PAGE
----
The price of carbon – similar to that of energy prices – is comparatively volatile and depends on factors such as temperature, economic activity, the amount of ­renewable energy and investments in green technologies. In phase 1 of the EU’s emissions trading system, the number of allowances issued (which were allocated for free) exceeded emissions, causing the price to fall to zero. During the second trading phase, the financial crisis of 2008/2009 caused an unexpectedly large ­reduction in emissions, which led to a surplus of allowances and kept carbon prices low. Nevertheless, Ahamada and Kirat (2012) find that compared to the pilot phase, the impact of the carbon constraint on German and French electricity wholesale prices increased considerably in phase 2. Following the implementation of a market stability reserve mechanism in 2019 to address the surplus of allowances, 22 EU ETS allowance prices increased from around EUR 8 per CO2-equivalent ton at the beginning of 2018 to EUR 83 in January 2022 (see chart 2). The growing importance of climate policies and the ambitious reduction objectives of the European Green Deal may have contributed to this price increase. As allowances can be banked to cover future needs, there is a tight link between spot and futures prices, which results in EU ETS futures prices being comparatively flat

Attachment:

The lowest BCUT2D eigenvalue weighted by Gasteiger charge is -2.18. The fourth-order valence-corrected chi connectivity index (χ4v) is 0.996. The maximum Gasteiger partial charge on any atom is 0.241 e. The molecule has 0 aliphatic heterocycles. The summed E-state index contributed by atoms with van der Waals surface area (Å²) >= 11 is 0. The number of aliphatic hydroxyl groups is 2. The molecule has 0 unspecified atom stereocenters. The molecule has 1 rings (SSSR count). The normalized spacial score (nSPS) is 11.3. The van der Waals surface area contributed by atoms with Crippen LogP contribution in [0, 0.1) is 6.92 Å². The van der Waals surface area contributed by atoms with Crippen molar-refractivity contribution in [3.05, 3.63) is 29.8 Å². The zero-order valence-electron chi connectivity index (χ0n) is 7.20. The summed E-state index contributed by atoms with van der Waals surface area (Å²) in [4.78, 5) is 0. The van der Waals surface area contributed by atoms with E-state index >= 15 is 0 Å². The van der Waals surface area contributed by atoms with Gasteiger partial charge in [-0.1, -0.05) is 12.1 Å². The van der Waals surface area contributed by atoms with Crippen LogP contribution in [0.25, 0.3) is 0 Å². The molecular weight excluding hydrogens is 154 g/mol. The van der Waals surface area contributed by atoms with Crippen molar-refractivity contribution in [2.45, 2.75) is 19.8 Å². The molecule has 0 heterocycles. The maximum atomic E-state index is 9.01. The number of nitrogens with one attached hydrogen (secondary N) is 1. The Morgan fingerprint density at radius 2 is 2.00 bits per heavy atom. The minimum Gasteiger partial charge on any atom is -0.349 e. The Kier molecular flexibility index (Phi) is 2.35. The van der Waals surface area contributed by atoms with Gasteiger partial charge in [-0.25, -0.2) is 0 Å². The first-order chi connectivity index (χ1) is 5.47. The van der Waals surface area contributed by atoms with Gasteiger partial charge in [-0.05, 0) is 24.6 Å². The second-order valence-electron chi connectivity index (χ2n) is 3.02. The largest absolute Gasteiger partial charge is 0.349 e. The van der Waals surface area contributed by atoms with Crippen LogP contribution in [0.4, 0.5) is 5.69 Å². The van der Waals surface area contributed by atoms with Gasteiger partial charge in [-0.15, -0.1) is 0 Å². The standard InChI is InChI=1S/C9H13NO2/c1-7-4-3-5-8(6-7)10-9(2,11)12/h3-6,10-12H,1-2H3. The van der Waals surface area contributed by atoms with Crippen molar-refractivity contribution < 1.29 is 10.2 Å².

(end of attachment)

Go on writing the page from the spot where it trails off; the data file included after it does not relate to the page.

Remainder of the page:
(see chart 2).

Chart 2, Emissions allowances: spot prices (2009-2021) and futures prices (2021-2027), is a line chart that shows the development of spot and futures prices of emissions allowances traded on the EU’s emissions trading system from 2009 until 2027. The chart shows that spot prices increased sharply over the course of 2021. Futures prices are comparatively flat and tightly linked to the prevalent spot prices. Source: Macrobond.